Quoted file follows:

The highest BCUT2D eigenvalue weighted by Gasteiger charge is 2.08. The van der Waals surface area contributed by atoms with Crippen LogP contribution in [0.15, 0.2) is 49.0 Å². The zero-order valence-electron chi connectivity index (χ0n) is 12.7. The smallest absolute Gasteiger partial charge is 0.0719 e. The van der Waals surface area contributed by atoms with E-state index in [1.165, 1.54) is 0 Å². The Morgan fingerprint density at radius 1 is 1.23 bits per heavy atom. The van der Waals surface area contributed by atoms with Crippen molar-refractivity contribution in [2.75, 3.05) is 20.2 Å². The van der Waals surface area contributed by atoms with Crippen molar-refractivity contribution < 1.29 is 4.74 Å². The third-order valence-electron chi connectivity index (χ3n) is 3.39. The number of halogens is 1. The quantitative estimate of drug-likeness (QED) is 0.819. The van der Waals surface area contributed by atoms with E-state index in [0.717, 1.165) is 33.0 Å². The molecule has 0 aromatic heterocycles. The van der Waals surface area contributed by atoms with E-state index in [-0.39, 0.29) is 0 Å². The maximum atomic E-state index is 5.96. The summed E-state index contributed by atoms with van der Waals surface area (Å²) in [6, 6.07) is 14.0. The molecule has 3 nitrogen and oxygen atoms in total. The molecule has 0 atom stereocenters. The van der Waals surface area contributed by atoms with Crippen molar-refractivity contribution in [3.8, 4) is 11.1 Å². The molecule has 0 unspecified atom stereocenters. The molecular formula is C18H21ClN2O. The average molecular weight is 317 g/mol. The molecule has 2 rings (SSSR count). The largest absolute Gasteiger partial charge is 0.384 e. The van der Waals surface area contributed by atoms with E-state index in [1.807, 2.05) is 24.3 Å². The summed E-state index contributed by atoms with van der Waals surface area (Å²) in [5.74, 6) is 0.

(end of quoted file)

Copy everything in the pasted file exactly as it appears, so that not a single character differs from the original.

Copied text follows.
The highest BCUT2D eigenvalue weighted by Gasteiger charge is 2.08. The van der Waals surface area contributed by atoms with Crippen LogP contribution in [0.15, 0.2) is 49.0 Å². The zero-order valence-electron chi connectivity index (χ0n) is 12.7. The smallest absolute Gasteiger partial charge is 0.0719 e. The van der Waals surface area contributed by atoms with E-state index in [1.165, 1.54) is 0 Å². The Morgan fingerprint density at radius 1 is 1.23 bits per heavy atom. The van der Waals surface area contributed by atoms with Crippen molar-refractivity contribution in [2.75, 3.05) is 20.2 Å². The van der Waals surface area contributed by atoms with Crippen molar-refractivity contribution < 1.29 is 4.74 Å². The third-order valence-electron chi connectivity index (χ3n) is 3.39. The number of halogens is 1. The quantitative estimate of drug-likeness (QED) is 0.819. The van der Waals surface area contributed by atoms with E-state index in [0.717, 1.165) is 33.0 Å². The molecule has 0 aromatic heterocycles. The van der Waals surface area contributed by atoms with E-state index in [-0.39, 0.29) is 0 Å². The maximum atomic E-state index is 5.96. The summed E-state index contributed by atoms with van der Waals surface area (Å²) in [6, 6.07) is 14.0. The molecule has 3 nitrogen and oxygen atoms in total. The molecule has 0 atom stereocenters. The van der Waals surface area contributed by atoms with Crippen molar-refractivity contribution in [3.8, 4) is 11.1 Å². The molecule has 0 unspecified atom stereocenters. The molecular formula is C18H21ClN2O. The average molecular weight is 317 g/mol. The molecule has 2 rings (SSSR count). The largest absolute Gasteiger partial charge is 0.384 e. The van der Waals surface area contributed by atoms with E-state index in [1.807, 2.05) is 24.3 Å². The summed E-state index contributed by atoms with van der Waals surface area (Å²) in [5.74, 6) is 0.